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Listening for History: Music, Art, and Poetry on the Streets of New York, 1880-1930 is a Course

Listening for History: Music, Art, and Poetry on the Streets of New York, 1880-1930

Jul 9 - Aug 3, 2018

$100 Enroll

Full course description

Start:

July 9th, 2018

Duration:

4 Weeks

Location:

Online

Price:

$100



What you'll learn:

Students learn how to teach students in secondary education classrooms about migration, how migration shaped American society, and about how migrants struggle to balance personal values and identity with assimilation into American society. Students learn techniques for analyzing art, music, and poetry in the service of better understanding and more effectively teaching historical themes.


Learning Objectives:

  • Compare the African American and Eastern European Jewish migrations from 1881-1935
  • Explain the role of music and its influence in understanding black and Jewish migrations to America in the early years of the 20th century
  • Determine the role of literature, music, and the arts in providing a migrant voice throughout history

What you'll do:

In four modules, students explore the experience of Jewish immigrants in NYC between 1880-1924, the African American experience during the Great Migration, and the encounter of Jewish and black artists and musicians during the Harlem Renaissance. Students analyze the music, art, poetry, and theatre produced by these artists and reflect on how the arts deepen our understanding of history.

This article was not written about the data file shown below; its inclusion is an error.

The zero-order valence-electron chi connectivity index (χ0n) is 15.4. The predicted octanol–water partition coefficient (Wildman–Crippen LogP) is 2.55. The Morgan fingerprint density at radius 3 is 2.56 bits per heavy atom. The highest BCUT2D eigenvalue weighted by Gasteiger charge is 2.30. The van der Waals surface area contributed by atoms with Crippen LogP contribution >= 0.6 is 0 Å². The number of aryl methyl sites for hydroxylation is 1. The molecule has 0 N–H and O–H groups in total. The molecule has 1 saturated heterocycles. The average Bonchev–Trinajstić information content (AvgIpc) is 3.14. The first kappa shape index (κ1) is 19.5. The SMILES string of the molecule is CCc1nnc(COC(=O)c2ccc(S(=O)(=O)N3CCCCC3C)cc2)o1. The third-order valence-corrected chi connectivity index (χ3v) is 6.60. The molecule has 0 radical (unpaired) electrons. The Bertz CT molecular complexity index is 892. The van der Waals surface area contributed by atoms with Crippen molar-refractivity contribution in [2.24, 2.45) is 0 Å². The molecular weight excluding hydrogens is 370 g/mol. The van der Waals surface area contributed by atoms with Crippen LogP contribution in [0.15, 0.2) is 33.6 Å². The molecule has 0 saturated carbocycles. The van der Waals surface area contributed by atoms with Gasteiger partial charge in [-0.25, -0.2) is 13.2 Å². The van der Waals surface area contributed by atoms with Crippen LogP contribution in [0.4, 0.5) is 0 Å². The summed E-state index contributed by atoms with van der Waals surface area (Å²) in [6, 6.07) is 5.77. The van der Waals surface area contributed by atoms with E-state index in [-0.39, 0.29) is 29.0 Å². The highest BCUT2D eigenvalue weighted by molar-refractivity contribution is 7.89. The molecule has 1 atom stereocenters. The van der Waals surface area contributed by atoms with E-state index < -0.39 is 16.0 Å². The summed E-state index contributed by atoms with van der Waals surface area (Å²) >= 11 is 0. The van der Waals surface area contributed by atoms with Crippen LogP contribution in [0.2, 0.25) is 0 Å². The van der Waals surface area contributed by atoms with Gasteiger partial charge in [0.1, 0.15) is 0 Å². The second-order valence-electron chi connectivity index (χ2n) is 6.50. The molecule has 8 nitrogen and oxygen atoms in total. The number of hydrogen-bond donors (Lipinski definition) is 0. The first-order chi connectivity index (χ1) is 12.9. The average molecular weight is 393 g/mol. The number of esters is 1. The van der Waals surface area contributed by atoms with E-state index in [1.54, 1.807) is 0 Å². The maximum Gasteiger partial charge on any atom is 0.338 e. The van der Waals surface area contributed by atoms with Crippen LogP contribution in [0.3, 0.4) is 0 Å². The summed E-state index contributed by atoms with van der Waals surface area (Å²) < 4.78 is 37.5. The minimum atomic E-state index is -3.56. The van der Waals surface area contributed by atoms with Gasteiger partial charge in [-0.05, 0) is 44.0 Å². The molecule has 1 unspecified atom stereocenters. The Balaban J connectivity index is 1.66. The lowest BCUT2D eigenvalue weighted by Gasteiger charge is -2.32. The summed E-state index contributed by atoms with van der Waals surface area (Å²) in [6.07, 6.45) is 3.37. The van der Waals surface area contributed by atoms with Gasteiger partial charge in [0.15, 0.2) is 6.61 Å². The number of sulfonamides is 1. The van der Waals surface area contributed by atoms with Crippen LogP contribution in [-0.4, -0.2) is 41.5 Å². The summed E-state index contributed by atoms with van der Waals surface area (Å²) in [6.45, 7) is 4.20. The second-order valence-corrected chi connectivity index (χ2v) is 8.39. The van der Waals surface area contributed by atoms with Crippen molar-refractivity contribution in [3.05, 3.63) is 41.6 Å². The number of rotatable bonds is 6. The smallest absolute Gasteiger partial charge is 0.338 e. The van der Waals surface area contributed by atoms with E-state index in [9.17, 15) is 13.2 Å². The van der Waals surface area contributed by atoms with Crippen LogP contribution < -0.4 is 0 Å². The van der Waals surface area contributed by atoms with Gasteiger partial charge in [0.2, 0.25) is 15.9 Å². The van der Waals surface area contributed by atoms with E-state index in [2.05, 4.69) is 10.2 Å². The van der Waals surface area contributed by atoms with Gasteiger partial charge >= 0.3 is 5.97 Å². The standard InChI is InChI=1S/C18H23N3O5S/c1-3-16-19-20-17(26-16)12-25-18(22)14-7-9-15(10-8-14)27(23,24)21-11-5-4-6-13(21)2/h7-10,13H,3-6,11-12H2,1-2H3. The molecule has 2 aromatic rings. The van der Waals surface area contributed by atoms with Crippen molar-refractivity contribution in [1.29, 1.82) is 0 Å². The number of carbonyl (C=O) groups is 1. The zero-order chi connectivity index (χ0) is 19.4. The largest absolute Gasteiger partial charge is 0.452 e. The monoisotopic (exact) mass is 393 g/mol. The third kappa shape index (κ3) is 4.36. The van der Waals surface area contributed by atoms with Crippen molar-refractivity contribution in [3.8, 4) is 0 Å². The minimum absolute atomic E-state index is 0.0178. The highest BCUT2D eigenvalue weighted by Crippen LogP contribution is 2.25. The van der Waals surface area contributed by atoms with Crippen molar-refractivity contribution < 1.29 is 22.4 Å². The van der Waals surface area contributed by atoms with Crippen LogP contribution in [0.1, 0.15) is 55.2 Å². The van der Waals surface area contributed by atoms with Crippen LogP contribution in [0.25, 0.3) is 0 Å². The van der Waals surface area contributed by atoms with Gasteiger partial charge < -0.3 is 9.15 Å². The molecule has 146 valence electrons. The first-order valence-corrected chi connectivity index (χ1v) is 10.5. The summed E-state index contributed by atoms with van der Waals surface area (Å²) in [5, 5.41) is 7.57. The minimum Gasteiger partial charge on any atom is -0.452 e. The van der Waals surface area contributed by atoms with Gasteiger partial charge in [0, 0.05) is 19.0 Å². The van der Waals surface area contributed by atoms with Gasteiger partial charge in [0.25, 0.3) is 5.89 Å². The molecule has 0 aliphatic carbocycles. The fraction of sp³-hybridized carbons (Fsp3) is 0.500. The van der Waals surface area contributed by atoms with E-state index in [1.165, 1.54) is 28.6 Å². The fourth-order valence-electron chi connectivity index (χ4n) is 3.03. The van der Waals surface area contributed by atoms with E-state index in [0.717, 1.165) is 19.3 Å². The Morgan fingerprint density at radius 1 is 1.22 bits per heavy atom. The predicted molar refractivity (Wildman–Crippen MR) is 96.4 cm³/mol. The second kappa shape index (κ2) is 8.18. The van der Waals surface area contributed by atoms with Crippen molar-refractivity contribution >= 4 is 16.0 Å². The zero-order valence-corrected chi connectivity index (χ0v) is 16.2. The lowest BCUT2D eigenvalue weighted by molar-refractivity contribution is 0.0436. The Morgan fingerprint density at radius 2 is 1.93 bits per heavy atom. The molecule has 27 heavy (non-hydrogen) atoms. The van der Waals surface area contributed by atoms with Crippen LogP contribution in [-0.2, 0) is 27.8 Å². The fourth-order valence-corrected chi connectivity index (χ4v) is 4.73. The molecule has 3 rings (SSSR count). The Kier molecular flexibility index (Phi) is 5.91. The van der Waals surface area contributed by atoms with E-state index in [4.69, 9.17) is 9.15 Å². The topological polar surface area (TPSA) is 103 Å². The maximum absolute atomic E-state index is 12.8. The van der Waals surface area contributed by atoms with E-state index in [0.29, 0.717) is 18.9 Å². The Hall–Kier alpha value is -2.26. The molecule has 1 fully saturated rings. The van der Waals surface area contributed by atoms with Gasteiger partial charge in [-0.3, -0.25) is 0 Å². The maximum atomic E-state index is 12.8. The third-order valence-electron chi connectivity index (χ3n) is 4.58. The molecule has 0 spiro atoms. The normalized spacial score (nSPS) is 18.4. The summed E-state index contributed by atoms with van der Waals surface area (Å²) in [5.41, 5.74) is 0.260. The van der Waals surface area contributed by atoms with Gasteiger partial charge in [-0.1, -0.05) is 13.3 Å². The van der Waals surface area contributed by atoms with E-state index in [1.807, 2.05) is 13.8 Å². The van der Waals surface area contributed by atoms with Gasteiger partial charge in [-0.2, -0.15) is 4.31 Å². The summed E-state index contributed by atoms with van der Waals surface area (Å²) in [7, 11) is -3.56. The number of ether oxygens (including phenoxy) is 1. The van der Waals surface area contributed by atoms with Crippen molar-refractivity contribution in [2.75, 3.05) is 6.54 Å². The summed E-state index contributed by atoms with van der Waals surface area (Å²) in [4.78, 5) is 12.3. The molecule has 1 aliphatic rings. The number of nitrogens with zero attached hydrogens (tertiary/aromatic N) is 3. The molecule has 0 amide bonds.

Who is this course designed for:

K-12 teachers and life-long learners


What you'll recieve:

Certificate of completion


Required materials:

Computer, internet access, ability to listen to music (speakers)


Meet the instructor


Marcie Hutchinson, Instructor, 30-year veteran, K-12 teacher

Marcie Hutchinson has thirty-one years of experience teaching in public high schools in New York and Arizona. Hutchinson recently retired from the position of Director for K-12 Initiatives for the School of Historical, Philosophical and Religious Studies (SHPRS) at Arizona State University. As Director, she helped create Jazz from A to Z, a collaborative effort of Mesa Arts Center, Jazz at Lincoln Center (NYC) and SHPRS. This seven-year project, designed to enrich students’ and teachers’ knowledge of jazz and American music in historical context, helped students formulate their own scholarly conclusions, by analyzing literary and artistic creations of the past. Hutchinson also trained future history teachers and worked with Arizona teachers who wanted to provide innovative learning experiences like National History Day for students in their classrooms. She helped found the Arizona Council for History Education which provides a network where innovation and practices in history education are peer supported. Currently, Hutchinson maintains leadership positions on the boards of the Arizona Council for History Education, ASU’s Melikian Center Advisory Board, and Arizona Academic Decathlon.